For the England players who watched this in despair, the group stages was on repeat mode. It was the same Hart leap to his left which proved so useless when Gareth Bale struck his free kick in Lens which vanished behind the goalkeeper, too. Hart thumped his forehead with his fist and in the moments that followed he paced up and down the edge of his area, alone with the scale of the disaster.

The psychological effect on him was self-evident. When Ragnar Sigurdsson hurled one of the long throws for which Iceland are very well known and England must have been prepared, a few minutes later, he flapped at it in a way which provided no connection.

It doesn’t fill you with optimism when bookmakers are emailing at half time to say that the nation’s goalkeeper is 9/4 to be dropped for England’s next competitive game but William Hill had a point. At the time Iceland’s second goal went in, England had faced five shots and conceded four goals in the tournament, with Hart at fault for two of them.

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There were other offenders at the back of the England side. Sigthorsson, of French club side Nantes, had time to receive the pass, look up, pause, and strike the tame shot with both Gary Cahill and Chris Smalling helpless to do anything about it.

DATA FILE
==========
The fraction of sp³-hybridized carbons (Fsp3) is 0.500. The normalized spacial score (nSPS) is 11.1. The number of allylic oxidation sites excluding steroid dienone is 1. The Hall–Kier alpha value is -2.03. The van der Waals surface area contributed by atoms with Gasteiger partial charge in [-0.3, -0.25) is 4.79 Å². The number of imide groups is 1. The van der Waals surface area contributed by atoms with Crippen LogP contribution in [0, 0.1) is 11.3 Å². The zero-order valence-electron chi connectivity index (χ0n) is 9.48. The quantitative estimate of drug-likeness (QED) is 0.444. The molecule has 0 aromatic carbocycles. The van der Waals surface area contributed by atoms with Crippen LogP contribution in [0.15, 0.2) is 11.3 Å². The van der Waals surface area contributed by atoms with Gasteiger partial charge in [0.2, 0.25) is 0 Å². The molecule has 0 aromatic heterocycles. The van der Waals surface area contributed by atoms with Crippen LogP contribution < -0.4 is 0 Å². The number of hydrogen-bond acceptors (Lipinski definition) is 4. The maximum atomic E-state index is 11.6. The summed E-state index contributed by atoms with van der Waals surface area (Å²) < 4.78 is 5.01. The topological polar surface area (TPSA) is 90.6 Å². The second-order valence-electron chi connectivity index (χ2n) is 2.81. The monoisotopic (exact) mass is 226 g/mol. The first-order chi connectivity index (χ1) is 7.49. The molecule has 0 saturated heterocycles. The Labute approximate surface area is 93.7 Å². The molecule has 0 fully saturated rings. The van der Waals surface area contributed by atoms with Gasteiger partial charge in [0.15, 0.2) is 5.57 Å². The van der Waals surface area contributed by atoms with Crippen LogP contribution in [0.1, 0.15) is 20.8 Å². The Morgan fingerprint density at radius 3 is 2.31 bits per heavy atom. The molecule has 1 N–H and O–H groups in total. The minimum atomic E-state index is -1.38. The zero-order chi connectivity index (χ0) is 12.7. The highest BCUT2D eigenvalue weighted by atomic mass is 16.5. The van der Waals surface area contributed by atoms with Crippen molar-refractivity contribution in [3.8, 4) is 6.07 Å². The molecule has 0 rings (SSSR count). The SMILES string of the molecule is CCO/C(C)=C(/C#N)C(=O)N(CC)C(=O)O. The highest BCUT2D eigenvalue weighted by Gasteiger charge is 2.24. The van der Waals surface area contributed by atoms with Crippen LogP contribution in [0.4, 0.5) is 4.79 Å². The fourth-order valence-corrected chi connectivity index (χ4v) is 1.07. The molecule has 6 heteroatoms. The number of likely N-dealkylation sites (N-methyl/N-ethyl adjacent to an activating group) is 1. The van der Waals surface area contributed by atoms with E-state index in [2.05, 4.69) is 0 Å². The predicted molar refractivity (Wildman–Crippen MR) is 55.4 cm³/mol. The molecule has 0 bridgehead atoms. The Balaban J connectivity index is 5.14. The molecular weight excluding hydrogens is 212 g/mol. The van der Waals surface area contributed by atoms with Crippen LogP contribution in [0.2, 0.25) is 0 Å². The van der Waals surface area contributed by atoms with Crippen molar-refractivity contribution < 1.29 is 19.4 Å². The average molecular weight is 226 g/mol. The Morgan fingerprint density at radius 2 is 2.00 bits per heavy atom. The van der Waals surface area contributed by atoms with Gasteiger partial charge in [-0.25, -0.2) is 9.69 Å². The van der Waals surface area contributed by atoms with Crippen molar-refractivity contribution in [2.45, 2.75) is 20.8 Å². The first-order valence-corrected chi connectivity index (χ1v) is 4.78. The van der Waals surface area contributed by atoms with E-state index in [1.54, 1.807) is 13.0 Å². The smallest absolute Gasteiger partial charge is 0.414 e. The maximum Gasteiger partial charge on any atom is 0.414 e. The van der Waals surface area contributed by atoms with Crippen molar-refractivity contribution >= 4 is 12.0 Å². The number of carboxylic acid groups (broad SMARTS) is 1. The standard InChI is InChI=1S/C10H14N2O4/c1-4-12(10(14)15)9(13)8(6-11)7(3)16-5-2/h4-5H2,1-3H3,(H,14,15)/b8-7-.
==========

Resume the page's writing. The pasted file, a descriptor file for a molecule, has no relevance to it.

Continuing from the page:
And then there was the broader and more desperate failing on a night of greater indignity than England have known which leaves the side in such a desperate place that who knows where to start. It was that incapability of England to conjure the most fundamental commodity required to win football matches, whether it be on the street corner to the Sunday League pitch to the Premier League. It is that something unexpected; the pass, feint, the run which deceives, surprises and open ups a field of opportunity.

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England's Jamie Vardy (left) is substituted onto the pitch for teammate Raheem Sterling